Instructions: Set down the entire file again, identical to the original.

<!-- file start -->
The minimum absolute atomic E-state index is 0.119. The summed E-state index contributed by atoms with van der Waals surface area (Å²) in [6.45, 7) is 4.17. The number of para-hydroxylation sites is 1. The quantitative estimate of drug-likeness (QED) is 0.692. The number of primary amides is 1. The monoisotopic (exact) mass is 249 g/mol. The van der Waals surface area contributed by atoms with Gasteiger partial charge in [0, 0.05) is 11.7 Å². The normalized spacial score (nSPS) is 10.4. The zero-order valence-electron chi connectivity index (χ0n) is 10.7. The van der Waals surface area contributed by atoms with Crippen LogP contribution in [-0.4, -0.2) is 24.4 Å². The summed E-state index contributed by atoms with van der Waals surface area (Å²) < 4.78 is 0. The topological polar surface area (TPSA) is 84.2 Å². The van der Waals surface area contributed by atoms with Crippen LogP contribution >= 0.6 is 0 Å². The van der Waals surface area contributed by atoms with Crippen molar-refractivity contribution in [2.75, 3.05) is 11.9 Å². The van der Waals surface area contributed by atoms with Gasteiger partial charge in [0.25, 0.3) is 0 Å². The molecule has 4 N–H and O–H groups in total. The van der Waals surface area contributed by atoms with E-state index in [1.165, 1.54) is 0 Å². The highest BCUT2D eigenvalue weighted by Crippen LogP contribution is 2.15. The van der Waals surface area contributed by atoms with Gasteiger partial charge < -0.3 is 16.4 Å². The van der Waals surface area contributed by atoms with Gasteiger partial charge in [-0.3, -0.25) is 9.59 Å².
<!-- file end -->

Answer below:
The minimum absolute atomic E-state index is 0.119. The summed E-state index contributed by atoms with van der Waals surface area (Å²) in [6.45, 7) is 4.17. The number of para-hydroxylation sites is 1. The quantitative estimate of drug-likeness (QED) is 0.692. The number of primary amides is 1. The monoisotopic (exact) mass is 249 g/mol. The van der Waals surface area contributed by atoms with Gasteiger partial charge in [0, 0.05) is 11.7 Å². The normalized spacial score (nSPS) is 10.4. The zero-order valence-electron chi connectivity index (χ0n) is 10.7. The van der Waals surface area contributed by atoms with Crippen LogP contribution in [-0.4, -0.2) is 24.4 Å². The summed E-state index contributed by atoms with van der Waals surface area (Å²) < 4.78 is 0. The topological polar surface area (TPSA) is 84.2 Å². The van der Waals surface area contributed by atoms with Crippen LogP contribution >= 0.6 is 0 Å². The van der Waals surface area contributed by atoms with Crippen molar-refractivity contribution in [2.75, 3.05) is 11.9 Å². The van der Waals surface area contributed by atoms with Gasteiger partial charge in [0.25, 0.3) is 0 Å². The molecule has 4 N–H and O–H groups in total. The van der Waals surface area contributed by atoms with E-state index in [1.165, 1.54) is 0 Å². The highest BCUT2D eigenvalue weighted by Crippen LogP contribution is 2.15. The van der Waals surface area contributed by atoms with Gasteiger partial charge < -0.3 is 16.4 Å². The van der Waals surface area contributed by atoms with Gasteiger partial charge in [-0.3, -0.25) is 9.59 Å².